Skip to main content

Secrets Of Our Logo Design Process Revealed

Our Logo Design Process – A hassle-free process from start to finish enabling you to focus on getting the best logo design created for your company.


Creative Brief – The first step of the logo design process after engaging our services is the completion of the creative brief. This includes questions about the company, products, service, or business but more important questions about the target market, the kind of message the client wishes to broadcast through their logo design, and their design preferences.

Team Assignment – Once the creative brief comes in, a creative director is assigned to the project. This would typically be the strategist or creative director the client would have either communicated via email or phone. The creative lead then picks a small team of 4-5 designers to work on the logo design process. The assignment of the creative lead and the designers are based on the industry segment of the client’s business and the kind of service level they had purchased so that senior staff can be assigned to more comprehensive client projects.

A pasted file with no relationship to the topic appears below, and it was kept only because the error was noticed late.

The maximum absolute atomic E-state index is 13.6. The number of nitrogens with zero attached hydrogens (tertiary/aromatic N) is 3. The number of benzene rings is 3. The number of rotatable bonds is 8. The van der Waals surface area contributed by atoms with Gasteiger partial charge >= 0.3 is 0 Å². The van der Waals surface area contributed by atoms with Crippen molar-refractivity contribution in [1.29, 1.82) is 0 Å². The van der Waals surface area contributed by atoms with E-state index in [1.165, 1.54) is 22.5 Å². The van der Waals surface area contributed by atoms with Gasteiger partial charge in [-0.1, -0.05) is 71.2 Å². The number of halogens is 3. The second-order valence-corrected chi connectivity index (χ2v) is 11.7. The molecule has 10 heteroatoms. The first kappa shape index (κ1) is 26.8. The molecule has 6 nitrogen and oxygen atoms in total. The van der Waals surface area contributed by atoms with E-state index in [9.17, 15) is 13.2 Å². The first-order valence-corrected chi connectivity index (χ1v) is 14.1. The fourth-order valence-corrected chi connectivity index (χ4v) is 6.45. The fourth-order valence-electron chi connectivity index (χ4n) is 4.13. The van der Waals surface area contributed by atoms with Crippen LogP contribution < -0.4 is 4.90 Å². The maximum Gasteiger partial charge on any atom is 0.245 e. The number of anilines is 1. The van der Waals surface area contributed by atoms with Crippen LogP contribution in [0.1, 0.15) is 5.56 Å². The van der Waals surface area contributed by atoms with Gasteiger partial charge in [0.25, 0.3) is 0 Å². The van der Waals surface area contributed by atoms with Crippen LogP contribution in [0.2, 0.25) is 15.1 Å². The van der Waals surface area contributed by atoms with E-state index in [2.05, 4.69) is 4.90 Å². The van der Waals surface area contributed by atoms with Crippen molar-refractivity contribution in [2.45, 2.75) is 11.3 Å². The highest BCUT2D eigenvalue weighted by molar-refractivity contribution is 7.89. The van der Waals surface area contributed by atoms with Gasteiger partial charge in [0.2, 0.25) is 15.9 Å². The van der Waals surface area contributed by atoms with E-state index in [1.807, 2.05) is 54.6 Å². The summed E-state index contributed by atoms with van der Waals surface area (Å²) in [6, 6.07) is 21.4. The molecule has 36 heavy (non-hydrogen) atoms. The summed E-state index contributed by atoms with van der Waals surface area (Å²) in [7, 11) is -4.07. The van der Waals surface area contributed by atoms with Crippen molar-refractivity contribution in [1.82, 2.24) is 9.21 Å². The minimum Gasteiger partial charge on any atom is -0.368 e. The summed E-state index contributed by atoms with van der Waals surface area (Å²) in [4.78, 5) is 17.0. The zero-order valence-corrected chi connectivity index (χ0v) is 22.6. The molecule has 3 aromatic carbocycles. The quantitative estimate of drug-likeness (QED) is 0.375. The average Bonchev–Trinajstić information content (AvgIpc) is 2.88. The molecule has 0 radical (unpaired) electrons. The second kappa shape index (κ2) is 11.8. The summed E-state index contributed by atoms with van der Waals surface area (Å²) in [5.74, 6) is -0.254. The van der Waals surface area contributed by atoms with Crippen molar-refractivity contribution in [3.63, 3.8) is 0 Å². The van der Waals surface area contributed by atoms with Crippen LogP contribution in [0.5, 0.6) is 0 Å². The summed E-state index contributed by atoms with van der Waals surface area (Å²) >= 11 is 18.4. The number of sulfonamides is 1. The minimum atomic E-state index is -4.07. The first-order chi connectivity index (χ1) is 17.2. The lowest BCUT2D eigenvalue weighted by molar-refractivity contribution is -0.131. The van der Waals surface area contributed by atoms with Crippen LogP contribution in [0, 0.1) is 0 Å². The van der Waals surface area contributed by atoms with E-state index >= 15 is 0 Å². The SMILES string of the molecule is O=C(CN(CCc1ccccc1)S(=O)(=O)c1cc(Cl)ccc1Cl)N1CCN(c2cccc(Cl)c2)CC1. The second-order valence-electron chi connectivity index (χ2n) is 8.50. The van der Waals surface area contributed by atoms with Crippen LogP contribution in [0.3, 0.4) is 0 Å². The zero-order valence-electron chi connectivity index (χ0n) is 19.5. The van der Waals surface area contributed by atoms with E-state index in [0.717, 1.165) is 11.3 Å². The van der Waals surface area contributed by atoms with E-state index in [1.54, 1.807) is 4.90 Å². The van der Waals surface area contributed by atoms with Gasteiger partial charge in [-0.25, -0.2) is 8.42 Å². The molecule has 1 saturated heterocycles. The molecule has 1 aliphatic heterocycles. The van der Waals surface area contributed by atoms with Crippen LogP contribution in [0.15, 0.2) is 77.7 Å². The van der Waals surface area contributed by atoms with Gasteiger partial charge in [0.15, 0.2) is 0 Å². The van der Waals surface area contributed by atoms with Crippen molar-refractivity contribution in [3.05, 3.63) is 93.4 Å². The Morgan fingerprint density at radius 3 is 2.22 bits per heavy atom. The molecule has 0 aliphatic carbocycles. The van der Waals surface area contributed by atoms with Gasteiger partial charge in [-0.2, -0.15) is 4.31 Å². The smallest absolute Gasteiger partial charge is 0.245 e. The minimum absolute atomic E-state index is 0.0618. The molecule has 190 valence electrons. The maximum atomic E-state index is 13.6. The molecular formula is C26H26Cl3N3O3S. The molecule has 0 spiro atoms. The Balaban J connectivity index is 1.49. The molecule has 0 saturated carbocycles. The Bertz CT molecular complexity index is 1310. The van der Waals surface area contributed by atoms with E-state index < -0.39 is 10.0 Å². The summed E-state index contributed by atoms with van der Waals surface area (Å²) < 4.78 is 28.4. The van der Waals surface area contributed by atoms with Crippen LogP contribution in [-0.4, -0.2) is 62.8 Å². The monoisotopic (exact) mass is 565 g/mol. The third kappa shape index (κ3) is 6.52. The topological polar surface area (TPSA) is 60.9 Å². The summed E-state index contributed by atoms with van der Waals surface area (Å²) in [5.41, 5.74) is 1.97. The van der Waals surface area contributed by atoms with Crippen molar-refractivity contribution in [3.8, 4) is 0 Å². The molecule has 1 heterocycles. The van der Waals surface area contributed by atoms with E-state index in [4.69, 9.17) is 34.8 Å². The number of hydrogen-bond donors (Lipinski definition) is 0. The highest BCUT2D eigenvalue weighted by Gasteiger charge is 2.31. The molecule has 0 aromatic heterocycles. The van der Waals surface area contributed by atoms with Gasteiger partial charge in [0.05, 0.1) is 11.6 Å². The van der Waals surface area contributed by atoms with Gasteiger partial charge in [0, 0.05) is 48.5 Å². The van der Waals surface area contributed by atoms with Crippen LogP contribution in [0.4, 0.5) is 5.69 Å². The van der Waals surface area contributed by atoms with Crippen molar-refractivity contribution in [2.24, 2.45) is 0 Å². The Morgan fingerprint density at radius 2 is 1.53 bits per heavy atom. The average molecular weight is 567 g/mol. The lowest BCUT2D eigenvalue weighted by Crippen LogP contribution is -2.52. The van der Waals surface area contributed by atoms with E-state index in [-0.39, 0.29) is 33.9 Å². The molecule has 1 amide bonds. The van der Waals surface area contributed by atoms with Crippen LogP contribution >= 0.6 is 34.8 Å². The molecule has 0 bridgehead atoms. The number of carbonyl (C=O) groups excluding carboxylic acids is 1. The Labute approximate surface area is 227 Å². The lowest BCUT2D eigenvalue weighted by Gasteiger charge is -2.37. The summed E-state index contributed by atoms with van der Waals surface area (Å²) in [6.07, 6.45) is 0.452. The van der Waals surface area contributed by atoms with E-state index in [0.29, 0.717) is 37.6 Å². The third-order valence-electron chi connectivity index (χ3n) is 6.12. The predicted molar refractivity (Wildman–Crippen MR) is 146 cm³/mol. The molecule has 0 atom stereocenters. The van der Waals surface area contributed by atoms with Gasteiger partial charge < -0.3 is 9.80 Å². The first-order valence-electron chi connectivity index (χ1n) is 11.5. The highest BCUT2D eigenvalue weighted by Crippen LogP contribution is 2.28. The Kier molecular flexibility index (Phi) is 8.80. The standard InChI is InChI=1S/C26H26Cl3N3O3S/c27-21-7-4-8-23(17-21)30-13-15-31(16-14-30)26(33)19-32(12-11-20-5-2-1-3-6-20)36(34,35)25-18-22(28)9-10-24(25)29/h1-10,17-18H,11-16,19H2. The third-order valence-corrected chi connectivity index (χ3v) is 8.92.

Project Creation – The project manager continues the logo design process by creating a project on our online studio floor where the client can see the team assigned to the project, can communicate with each designer, check out the milestones and calendar and see the design presentations.


Once the project has been created on our studio floor and the team assigned, it is time for the creative director/lead to start the research and brainstorming process. This can be spread across multiple days and sessions and all members of the team are involved. One-third of the time and effort is spent on research into the company/business. Another third is spent on competitive landscape analysis and research and the final third is spent on the target audience research.


After the research phase is completed, the team will be armed with 6-8 different brand story directions. Each of these directions is then turned into a creative solution by the creative director and the team of designers.